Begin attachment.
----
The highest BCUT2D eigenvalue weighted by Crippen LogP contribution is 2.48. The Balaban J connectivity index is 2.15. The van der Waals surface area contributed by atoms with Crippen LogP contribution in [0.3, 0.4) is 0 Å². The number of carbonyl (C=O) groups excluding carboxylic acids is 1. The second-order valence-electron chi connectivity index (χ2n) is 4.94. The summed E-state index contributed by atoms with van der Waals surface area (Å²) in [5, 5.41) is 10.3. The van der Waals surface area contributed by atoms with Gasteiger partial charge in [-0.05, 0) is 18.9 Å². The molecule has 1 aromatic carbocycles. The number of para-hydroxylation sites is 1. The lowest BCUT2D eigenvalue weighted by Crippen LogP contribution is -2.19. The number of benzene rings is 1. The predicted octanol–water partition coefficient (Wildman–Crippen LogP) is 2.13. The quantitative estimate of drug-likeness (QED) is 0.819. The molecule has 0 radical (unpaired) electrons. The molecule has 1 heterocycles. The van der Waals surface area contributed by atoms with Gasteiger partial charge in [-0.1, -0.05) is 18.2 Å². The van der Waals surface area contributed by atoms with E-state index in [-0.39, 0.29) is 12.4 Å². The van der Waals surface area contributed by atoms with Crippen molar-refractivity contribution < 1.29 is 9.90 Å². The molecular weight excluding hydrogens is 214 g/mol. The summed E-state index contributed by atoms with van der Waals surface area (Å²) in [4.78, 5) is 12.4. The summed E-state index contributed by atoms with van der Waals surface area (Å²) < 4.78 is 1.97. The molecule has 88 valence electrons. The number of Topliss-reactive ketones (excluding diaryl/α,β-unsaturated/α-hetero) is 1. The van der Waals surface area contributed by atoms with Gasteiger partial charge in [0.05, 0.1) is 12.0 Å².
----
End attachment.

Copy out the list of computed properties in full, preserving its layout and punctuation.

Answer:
The highest BCUT2D eigenvalue weighted by Crippen LogP contribution is 2.48. The Balaban J connectivity index is 2.15. The van der Waals surface area contributed by atoms with Crippen LogP contribution in [0.3, 0.4) is 0 Å². The number of carbonyl (C=O) groups excluding carboxylic acids is 1. The second-order valence-electron chi connectivity index (χ2n) is 4.94. The summed E-state index contributed by atoms with van der Waals surface area (Å²) in [5, 5.41) is 10.3. The van der Waals surface area contributed by atoms with Gasteiger partial charge in [-0.05, 0) is 18.9 Å². The molecule has 1 aromatic carbocycles. The number of para-hydroxylation sites is 1. The lowest BCUT2D eigenvalue weighted by Crippen LogP contribution is -2.19. The number of benzene rings is 1. The predicted octanol–water partition coefficient (Wildman–Crippen LogP) is 2.13. The quantitative estimate of drug-likeness (QED) is 0.819. The molecule has 0 radical (unpaired) electrons. The molecule has 1 heterocycles. The van der Waals surface area contributed by atoms with Gasteiger partial charge in [-0.1, -0.05) is 18.2 Å². The van der Waals surface area contributed by atoms with E-state index in [-0.39, 0.29) is 12.4 Å². The van der Waals surface area contributed by atoms with Crippen molar-refractivity contribution < 1.29 is 9.90 Å². The molecular weight excluding hydrogens is 214 g/mol. The summed E-state index contributed by atoms with van der Waals surface area (Å²) in [4.78, 5) is 12.4. The summed E-state index contributed by atoms with van der Waals surface area (Å²) < 4.78 is 1.97. The molecule has 88 valence electrons. The number of Topliss-reactive ketones (excluding diaryl/α,β-unsaturated/α-hetero) is 1. The van der Waals surface area contributed by atoms with Gasteiger partial charge in [0.05, 0.1) is 12.0 Å².